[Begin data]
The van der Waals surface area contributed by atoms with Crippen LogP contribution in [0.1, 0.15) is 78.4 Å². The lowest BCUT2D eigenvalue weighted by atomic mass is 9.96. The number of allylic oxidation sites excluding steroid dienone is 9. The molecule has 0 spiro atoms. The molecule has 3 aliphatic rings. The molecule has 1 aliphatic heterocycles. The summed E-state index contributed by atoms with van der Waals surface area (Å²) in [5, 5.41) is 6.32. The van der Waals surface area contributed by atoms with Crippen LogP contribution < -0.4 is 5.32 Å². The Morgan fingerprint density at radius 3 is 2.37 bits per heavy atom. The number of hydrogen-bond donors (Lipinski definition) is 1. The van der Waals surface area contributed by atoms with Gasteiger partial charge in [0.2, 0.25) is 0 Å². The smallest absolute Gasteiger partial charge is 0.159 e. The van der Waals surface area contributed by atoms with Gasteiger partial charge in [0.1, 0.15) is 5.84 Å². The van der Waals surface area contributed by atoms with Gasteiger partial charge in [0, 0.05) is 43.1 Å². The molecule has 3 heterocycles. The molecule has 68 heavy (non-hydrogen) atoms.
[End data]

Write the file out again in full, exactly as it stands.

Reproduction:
The van der Waals surface area contributed by atoms with Crippen LogP contribution in [0.1, 0.15) is 78.4 Å². The lowest BCUT2D eigenvalue weighted by atomic mass is 9.96. The number of allylic oxidation sites excluding steroid dienone is 9. The molecule has 0 spiro atoms. The molecule has 3 aliphatic rings. The molecule has 1 aliphatic heterocycles. The summed E-state index contributed by atoms with van der Waals surface area (Å²) in [5, 5.41) is 6.32. The van der Waals surface area contributed by atoms with Crippen LogP contribution < -0.4 is 5.32 Å². The Morgan fingerprint density at radius 3 is 2.37 bits per heavy atom. The number of hydrogen-bond donors (Lipinski definition) is 1. The van der Waals surface area contributed by atoms with Gasteiger partial charge in [0.2, 0.25) is 0 Å². The smallest absolute Gasteiger partial charge is 0.159 e. The van der Waals surface area contributed by atoms with Gasteiger partial charge in [0.1, 0.15) is 5.84 Å². The van der Waals surface area contributed by atoms with Gasteiger partial charge in [0, 0.05) is 43.1 Å². The molecule has 3 heterocycles. The molecule has 68 heavy (non-hydrogen) atoms.